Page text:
Within the last 18 years I have owned 5 houses in three different states1. Watching mortgage rates increase so dramatically got me to thinking about our past mortgages.
We bought our first house because I couldn’t find an apartment I liked. At the time, we lived in Louisville in a 2-bedroom apartment that had an efficient layout and was an easy distance from almost everything except my new job which was an hour away in good traffic. We looked at a map and determined that Longmont would be a better base location, still relatively close to Boulder but also 20 minutes closer to my library. However, all the apartments I looked at wasted a lot of the square footage on hallways instead of living space.
Somewhat on a whim, I started looking to see if we could buy a house instead of rent. This being 2004, before the housing crash, the answer was yes even though I had been working for less than a year, Jaeger’s company was financially shaky2, and we had no down payment. We were also considerably more naive than now. I don’t remember if we were “pre-qualified” or “pre-approved”, probably the former, but in any case, we started looking at houses. It took a while to find a house we liked and the buyer agreed to our offer. This was back in the dark ages when only some of the houses had online photos and those you had to get through a broker’s special website. However, eventually we found a very nice 3-bedroom house that had a tiny yard but backed up to a green area that kept our house from immediately backing up to the house behind us. We didn’t realize it at the time, but the house also required the least amount of maintenance of any house since. Fortunately for us given we had no extra cash to spare.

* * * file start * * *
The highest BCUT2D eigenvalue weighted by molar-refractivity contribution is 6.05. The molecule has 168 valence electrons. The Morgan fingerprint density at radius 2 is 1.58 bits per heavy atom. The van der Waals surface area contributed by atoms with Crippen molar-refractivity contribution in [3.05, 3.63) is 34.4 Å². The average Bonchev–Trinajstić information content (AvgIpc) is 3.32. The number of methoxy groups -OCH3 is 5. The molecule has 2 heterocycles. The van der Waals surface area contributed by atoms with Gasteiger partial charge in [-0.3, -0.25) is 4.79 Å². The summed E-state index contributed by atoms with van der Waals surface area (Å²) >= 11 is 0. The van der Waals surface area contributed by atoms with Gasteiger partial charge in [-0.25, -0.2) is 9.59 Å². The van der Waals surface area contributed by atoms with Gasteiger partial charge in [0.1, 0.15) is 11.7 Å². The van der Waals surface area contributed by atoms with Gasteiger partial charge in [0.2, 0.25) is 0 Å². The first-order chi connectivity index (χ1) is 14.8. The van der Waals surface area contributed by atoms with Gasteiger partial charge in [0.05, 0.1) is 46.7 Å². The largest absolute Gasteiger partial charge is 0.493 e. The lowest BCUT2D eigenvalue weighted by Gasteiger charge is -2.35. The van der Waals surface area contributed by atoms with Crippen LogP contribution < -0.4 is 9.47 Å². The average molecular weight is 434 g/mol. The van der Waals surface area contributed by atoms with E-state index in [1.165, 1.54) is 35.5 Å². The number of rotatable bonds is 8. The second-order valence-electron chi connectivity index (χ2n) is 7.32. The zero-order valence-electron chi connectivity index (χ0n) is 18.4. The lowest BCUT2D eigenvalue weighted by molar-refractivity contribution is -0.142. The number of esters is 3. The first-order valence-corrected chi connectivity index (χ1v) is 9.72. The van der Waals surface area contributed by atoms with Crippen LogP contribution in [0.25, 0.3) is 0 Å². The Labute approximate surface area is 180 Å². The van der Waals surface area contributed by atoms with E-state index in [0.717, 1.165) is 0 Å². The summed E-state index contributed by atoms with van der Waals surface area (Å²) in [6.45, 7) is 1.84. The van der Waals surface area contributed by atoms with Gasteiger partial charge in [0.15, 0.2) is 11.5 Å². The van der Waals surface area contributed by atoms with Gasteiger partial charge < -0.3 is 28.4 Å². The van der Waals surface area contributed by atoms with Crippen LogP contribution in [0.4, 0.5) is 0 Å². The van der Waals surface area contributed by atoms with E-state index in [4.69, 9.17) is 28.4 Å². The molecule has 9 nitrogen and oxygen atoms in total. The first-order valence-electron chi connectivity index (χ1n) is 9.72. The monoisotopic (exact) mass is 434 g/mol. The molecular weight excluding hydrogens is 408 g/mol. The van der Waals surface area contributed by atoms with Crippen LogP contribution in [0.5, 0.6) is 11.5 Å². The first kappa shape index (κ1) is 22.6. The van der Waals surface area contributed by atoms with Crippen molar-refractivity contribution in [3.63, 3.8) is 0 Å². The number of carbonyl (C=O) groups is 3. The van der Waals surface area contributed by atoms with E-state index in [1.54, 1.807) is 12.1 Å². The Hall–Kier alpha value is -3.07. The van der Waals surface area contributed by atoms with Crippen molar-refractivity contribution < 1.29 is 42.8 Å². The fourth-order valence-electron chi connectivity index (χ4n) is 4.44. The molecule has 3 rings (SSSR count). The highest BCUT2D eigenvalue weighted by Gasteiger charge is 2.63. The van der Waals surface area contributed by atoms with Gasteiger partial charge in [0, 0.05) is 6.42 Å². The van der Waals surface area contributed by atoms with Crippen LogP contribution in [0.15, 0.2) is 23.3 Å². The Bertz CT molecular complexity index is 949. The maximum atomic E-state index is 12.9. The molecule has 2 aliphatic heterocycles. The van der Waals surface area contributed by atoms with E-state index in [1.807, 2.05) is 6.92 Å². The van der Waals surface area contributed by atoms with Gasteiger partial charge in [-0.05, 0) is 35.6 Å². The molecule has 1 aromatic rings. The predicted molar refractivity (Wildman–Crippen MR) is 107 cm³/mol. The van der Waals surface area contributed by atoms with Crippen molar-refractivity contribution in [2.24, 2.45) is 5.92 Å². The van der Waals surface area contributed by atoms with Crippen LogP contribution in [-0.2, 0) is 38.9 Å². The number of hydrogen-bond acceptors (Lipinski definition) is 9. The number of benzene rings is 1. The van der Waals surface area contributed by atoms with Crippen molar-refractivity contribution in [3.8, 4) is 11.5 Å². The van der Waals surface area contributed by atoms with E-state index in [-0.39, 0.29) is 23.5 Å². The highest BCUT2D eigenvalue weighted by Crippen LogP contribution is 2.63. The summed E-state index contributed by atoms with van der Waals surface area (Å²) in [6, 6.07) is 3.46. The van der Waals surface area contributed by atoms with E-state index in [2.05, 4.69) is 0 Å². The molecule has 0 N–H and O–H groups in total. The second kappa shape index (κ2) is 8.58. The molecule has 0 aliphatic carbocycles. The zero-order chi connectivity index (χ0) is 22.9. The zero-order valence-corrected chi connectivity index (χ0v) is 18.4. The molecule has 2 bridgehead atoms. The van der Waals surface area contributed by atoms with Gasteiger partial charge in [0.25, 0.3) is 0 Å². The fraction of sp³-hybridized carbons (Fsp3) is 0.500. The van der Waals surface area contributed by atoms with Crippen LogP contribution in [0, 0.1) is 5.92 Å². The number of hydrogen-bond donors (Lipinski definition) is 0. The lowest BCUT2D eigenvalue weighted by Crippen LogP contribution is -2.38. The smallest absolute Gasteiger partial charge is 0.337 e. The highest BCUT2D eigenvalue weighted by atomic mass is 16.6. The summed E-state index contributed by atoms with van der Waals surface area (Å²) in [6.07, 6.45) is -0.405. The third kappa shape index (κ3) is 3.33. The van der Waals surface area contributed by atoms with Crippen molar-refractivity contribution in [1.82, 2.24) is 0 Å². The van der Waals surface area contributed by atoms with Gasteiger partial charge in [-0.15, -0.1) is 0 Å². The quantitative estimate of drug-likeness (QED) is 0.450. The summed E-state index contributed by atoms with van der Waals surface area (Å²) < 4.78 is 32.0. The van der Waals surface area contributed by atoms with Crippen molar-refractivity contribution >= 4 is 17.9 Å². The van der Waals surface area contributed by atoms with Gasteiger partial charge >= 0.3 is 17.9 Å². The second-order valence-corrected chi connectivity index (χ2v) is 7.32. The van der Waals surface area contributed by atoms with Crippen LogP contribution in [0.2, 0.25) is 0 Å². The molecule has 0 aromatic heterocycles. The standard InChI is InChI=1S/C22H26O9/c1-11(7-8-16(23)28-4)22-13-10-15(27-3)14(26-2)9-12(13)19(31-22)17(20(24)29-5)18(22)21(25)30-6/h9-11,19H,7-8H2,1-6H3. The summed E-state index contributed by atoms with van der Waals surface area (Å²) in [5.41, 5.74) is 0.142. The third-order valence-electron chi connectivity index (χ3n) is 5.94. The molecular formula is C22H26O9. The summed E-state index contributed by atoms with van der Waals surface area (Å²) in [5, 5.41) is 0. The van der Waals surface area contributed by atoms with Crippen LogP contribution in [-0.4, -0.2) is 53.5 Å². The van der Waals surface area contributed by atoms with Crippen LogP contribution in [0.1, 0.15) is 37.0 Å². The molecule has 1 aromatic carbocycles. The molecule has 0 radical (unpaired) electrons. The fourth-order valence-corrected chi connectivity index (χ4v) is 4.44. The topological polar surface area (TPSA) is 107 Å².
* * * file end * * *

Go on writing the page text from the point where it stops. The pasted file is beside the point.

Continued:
We found the house but had no down payment so needed to figure out how to buy it. I remember sitting in the mortgage broker’s office, the first and last time I ever did that in person, and him trying to convince me we should get a 3-year ARM. I do not like uncertainty and didn’t want an ARM but I don’t recall being given the option of a fixed rate mortgage. I countered with a 7-year ARM, which is what I thought we had agreed on. However, this was back in the day before home buyers automatically saw documents prior to signing. When we got to the signing, which in Colorado involves the buyers and sellers being together in the same room, the escrow officer asked if we had seen our loan docs ahead of time and we said no. She looked at us in moderate consternation and proceeded to quickly summarize everything. It was at this point I learned that we didn’t have a 7-year ARM, we had a 5-year ARM. It turned out that we also applied for a home equity line of credit which took care of our 20% down payment3. I was a bit perturbed but the signing felt like it was too late to back out so we signed4.
In any case, we did buy the house and it was really exceptional to have our own home that allowed me to make changes whenever I wanted. We got our first house bills and the main mortgage amount seemed right but the second mortgage payment seemed way too small for the amount of money we had borrowed. I got out our loan docs and read through them carefully. With dawning horror I finally realized that our home equity line of credit was a 10-year, interest-only loan, that never paid down the principal amount and the interest rate adjusted monthly. Fortunately, I’m good at math. I created an amortization chart to estimate how much extra we’d need to pay each month to pay the loan off in 10 years. Almost every month the interest rate on the second mortgage increased. It started at an introductory rate of 4.00% and after 6 months jumped to 7.00% and after a year was about 8.50%. At about the one-year mark I finally investigated other options and we refinanced it into a 5-year home equity loan at 8.299% which we paid off several years early. We eventually refinanced our original ARM, with a five-year rate of 6.125%, to a 15-year fixed rate mortgage with a rate of 4.25% (though we did pay points for it).
After Calvin was born my boss agreed to let me work from home instead of commuting to Greeley every day. When Calvin was about three, Jaeger convinced me that we should move closer to his job, since I no longer had any commute. I didn’t really want to leave our first house, it met all my needs and was feasible to pay off within a relatively short amount of time. However, I had to admit that the commute wasn’t fair. Thus, we listed our house for sale and started looking closer to Jaeger’s work.